"These virtual agent capabilities not only allow them to complete the work faster," says Durlach, "a highly productive physician can save upwards of two hours a day using this technology." It also contributes to better documentation to meet regulatory requirements. "There are a number of big challenges that we help address," he says.
A Phenomenon That Finally Reaches Healthcare
Virtual assistants are a fast-growing phenomenon, not only with the use of consumer products such as Amazon's Alexa, Google Assistant, and Apple's Siri, but as part of automated communications with many industries, such as airlines and banking. Market intelligence firm Research and Markets released a report earlier this year forecasting:
- Unique active consumer VDA [virtual digital assistant] users will grow from 390 million in 2015 to 1.8 billion worldwide by the end of 2021
- During the same period, unique active enterprise VDA users will rise from 155 million in 2015 to 843 million by 2021
- Total VDA revenue will grow from $1.6 billion in 2015 to $15.8 billion in 2021
The healthcare market has lagged behind, but in September, Nuance and Epic released the first version of a conversational virtual assistant. It operates on Nuance's Dragon Medical cloud-based platform and is available through Epic Haiku, a mobile app for physicians that interfaces with the Epic EHR. The assistant is an upgrade to the app, used by physicians, which provides secure access to clinic schedules, hospital patient lists, health summaries, test results, and notes, while supporting dictation.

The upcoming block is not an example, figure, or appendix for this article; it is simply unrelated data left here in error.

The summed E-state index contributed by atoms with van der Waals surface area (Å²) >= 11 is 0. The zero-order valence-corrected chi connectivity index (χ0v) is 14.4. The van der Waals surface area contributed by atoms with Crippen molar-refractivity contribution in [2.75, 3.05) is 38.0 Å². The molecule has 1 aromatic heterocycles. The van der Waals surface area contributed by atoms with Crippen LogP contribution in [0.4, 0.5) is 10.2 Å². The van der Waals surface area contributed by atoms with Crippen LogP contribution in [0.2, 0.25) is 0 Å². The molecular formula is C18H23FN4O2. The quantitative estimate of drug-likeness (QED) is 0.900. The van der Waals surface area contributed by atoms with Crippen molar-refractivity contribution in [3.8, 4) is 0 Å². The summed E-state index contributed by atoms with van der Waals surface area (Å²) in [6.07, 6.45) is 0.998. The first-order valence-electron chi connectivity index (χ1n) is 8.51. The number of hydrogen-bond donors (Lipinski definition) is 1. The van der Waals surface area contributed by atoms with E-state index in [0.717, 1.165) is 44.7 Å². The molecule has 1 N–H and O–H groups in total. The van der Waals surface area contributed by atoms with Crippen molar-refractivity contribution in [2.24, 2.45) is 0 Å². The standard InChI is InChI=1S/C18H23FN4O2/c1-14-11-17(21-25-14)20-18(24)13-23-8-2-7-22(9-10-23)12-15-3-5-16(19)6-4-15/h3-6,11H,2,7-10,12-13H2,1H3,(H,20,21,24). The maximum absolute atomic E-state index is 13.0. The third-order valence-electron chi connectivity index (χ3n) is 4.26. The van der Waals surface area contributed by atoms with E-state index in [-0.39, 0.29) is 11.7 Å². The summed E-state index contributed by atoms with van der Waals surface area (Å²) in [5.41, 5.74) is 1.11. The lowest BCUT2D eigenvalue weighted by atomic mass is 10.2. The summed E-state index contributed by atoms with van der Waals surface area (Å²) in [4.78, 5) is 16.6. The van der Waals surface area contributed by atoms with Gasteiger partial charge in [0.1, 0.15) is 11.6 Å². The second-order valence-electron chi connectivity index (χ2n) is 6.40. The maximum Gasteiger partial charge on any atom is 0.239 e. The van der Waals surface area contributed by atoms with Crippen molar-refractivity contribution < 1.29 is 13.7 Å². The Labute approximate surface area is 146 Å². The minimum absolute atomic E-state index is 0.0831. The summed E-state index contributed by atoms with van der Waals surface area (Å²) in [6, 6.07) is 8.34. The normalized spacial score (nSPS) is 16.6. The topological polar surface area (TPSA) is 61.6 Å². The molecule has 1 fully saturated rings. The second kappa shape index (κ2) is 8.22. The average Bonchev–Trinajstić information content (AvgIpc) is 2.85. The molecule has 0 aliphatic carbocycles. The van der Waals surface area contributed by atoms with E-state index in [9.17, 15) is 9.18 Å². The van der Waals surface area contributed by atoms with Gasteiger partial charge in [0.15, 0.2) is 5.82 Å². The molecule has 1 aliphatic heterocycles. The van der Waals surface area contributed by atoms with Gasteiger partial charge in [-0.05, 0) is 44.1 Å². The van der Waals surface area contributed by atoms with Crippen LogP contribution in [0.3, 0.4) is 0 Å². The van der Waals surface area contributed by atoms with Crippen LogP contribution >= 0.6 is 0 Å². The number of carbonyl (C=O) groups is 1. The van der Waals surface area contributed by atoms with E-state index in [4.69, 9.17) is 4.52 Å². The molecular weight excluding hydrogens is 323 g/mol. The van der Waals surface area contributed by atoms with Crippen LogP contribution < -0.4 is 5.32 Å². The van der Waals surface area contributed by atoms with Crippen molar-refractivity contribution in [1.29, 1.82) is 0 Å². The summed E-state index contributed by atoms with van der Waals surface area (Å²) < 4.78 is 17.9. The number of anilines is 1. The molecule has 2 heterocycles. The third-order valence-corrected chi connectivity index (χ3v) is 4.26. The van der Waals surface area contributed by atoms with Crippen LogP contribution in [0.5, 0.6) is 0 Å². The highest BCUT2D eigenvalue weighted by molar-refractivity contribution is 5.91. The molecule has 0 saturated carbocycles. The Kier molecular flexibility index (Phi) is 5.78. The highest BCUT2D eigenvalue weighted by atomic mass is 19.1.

Vanderbilt was one of the sites that tested an earlier version of the product. Soon, a similar upgrade will be released for Epic Rover, a mobile app for nurses and other healthcare providers.
At least one start-up, Redwood, California–based Suki, aims to create something similar, and has raised $20 million to fuel an artificial intelligence-powered, voice-enabled digital assistant for doctors, but has not yet released a product.